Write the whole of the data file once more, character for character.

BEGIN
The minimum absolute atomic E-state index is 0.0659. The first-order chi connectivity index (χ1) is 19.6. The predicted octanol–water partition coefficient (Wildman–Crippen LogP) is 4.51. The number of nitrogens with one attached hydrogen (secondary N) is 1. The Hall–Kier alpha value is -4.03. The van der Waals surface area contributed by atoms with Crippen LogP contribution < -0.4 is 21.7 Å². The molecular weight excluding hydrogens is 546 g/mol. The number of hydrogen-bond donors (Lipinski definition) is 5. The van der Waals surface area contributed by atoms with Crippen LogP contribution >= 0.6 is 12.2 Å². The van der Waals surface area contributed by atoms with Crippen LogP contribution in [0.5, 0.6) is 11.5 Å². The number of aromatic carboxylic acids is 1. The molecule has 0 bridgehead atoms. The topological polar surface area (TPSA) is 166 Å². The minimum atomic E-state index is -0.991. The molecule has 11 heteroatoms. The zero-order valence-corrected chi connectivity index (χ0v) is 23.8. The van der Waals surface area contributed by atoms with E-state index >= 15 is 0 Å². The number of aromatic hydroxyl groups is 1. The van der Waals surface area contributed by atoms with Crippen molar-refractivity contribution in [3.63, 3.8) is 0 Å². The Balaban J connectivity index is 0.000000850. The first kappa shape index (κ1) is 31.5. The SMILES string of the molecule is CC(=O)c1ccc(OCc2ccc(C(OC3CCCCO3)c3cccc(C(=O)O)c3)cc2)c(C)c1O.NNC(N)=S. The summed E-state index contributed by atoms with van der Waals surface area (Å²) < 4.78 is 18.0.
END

The minimum absolute atomic E-state index is 0.0659. The first-order chi connectivity index (χ1) is 19.6. The predicted octanol–water partition coefficient (Wildman–Crippen LogP) is 4.51. The number of nitrogens with one attached hydrogen (secondary N) is 1. The Hall–Kier alpha value is -4.03. The van der Waals surface area contributed by atoms with Crippen LogP contribution < -0.4 is 21.7 Å². The molecular weight excluding hydrogens is 546 g/mol. The number of hydrogen-bond donors (Lipinski definition) is 5. The van der Waals surface area contributed by atoms with Crippen LogP contribution >= 0.6 is 12.2 Å². The van der Waals surface area contributed by atoms with Crippen LogP contribution in [0.5, 0.6) is 11.5 Å². The number of aromatic carboxylic acids is 1. The molecule has 0 bridgehead atoms. The topological polar surface area (TPSA) is 166 Å². The minimum atomic E-state index is -0.991. The molecule has 11 heteroatoms. The zero-order valence-corrected chi connectivity index (χ0v) is 23.8. The van der Waals surface area contributed by atoms with E-state index >= 15 is 0 Å². The number of aromatic hydroxyl groups is 1. The van der Waals surface area contributed by atoms with Crippen molar-refractivity contribution in [3.63, 3.8) is 0 Å². The Balaban J connectivity index is 0.000000850. The first kappa shape index (κ1) is 31.5. The SMILES string of the molecule is CC(=O)c1ccc(OCc2ccc(C(OC3CCCCO3)c3cccc(C(=O)O)c3)cc2)c(C)c1O.NNC(N)=S. The summed E-state index contributed by atoms with van der Waals surface area (Å²) < 4.78 is 18.0.